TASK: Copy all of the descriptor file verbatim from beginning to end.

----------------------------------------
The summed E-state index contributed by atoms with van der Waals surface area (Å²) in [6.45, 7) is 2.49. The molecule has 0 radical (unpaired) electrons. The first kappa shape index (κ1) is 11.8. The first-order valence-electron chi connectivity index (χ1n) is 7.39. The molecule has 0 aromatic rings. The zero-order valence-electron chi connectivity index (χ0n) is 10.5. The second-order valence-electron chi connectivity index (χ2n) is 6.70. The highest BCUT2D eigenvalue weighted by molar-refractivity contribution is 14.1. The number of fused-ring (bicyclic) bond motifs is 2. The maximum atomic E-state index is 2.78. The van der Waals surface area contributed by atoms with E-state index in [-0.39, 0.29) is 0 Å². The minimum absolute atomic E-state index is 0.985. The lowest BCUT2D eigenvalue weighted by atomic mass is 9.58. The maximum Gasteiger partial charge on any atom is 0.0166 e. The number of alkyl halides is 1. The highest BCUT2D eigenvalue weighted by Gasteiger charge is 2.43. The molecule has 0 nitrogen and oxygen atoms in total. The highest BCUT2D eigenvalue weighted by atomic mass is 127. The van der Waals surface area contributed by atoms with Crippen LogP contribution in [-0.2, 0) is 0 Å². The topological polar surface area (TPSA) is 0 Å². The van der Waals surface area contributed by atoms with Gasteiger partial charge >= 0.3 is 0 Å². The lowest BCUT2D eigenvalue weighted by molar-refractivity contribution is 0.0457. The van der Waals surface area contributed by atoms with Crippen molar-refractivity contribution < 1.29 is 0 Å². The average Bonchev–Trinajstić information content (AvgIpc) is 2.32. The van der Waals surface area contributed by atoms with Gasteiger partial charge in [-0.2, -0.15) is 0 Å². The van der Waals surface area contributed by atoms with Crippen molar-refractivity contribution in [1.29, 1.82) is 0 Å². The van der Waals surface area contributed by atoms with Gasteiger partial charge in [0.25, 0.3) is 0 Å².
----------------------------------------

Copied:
The summed E-state index contributed by atoms with van der Waals surface area (Å²) in [6.45, 7) is 2.49. The molecule has 0 radical (unpaired) electrons. The first kappa shape index (κ1) is 11.8. The first-order valence-electron chi connectivity index (χ1n) is 7.39. The molecule has 0 aromatic rings. The zero-order valence-electron chi connectivity index (χ0n) is 10.5. The second-order valence-electron chi connectivity index (χ2n) is 6.70. The highest BCUT2D eigenvalue weighted by molar-refractivity contribution is 14.1. The number of fused-ring (bicyclic) bond motifs is 2. The maximum atomic E-state index is 2.78. The van der Waals surface area contributed by atoms with E-state index in [-0.39, 0.29) is 0 Å². The minimum absolute atomic E-state index is 0.985. The lowest BCUT2D eigenvalue weighted by atomic mass is 9.58. The maximum Gasteiger partial charge on any atom is 0.0166 e. The number of alkyl halides is 1. The highest BCUT2D eigenvalue weighted by Gasteiger charge is 2.43. The molecule has 0 nitrogen and oxygen atoms in total. The highest BCUT2D eigenvalue weighted by atomic mass is 127. The van der Waals surface area contributed by atoms with Crippen LogP contribution in [-0.2, 0) is 0 Å². The topological polar surface area (TPSA) is 0 Å². The van der Waals surface area contributed by atoms with Gasteiger partial charge >= 0.3 is 0 Å². The lowest BCUT2D eigenvalue weighted by molar-refractivity contribution is 0.0457. The van der Waals surface area contributed by atoms with Crippen molar-refractivity contribution < 1.29 is 0 Å². The average Bonchev–Trinajstić information content (AvgIpc) is 2.32. The van der Waals surface area contributed by atoms with Gasteiger partial charge in [-0.2, -0.15) is 0 Å². The van der Waals surface area contributed by atoms with Crippen molar-refractivity contribution in [1.29, 1.82) is 0 Å². The van der Waals surface area contributed by atoms with Gasteiger partial charge in [0.25, 0.3) is 0 Å².